About the Project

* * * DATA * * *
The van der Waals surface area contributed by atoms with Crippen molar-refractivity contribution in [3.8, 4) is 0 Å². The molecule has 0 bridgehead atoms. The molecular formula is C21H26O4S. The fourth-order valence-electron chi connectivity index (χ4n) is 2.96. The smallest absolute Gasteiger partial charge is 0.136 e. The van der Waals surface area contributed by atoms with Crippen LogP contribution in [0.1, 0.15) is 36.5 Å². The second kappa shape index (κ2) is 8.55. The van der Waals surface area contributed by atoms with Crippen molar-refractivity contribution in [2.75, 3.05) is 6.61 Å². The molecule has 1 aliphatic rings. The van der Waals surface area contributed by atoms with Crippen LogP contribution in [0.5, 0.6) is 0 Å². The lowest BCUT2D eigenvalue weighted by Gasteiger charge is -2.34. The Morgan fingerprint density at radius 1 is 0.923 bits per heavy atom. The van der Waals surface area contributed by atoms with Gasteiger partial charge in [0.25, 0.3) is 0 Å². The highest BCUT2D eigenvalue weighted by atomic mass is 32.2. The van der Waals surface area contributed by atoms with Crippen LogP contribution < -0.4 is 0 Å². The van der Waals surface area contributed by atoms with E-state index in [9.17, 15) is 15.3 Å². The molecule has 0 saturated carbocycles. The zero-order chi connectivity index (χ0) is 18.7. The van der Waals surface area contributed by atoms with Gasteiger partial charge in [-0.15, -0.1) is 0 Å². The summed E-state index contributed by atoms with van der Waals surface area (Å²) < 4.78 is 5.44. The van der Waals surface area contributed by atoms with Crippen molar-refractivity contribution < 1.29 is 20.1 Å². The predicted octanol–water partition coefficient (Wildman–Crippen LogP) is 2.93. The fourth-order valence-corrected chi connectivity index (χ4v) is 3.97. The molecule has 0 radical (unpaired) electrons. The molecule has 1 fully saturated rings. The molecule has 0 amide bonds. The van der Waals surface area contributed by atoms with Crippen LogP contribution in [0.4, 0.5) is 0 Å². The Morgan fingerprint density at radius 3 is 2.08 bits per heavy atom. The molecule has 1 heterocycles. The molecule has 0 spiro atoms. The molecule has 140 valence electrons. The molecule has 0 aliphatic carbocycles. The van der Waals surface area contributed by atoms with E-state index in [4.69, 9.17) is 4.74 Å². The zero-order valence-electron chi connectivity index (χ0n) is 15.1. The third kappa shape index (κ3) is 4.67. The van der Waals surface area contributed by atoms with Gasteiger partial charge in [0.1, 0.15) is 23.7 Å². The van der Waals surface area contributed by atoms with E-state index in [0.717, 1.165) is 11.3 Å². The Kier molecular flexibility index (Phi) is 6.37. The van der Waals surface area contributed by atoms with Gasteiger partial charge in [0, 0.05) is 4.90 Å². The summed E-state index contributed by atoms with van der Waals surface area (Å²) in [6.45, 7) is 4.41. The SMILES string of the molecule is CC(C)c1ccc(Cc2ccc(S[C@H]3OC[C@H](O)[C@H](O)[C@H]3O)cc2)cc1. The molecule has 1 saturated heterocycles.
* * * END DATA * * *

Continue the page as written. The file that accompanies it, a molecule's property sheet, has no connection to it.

The imposition of financial sanctions in response to Russia's annexation of Crimea represents a new application of sanctions to address foreign policy disputes. After September 11, the United States began targeting financial systems, effectively cutting off adversaries' access to financing. Over the next decade, sanctions were used successfully against al-Qaeda, Iran, and North Korea. The use of sanctions against Russia in 2014 is different, though, not only because of Russia's size and global importance, but also because the scale and complexity of Russia's ties to global economic markets may make it particularly vulnerable to sanctions that restrict access to trade and investment. My research assesses the short and longer-term cost of these sanctions, as well as the implications for their use elsewhere. Will we see a greater reliance on sanctions in the future? If so, will the risk of their misuse also grow? I will also consider what policymakers will need to keep in mind when considering their use. U.S. policymakers need to balance the benefits of financial sanctions against the costs of weakening the deep global financial markets for countries that adhere to international norms. These results will be presented in a CFR Council Special Report.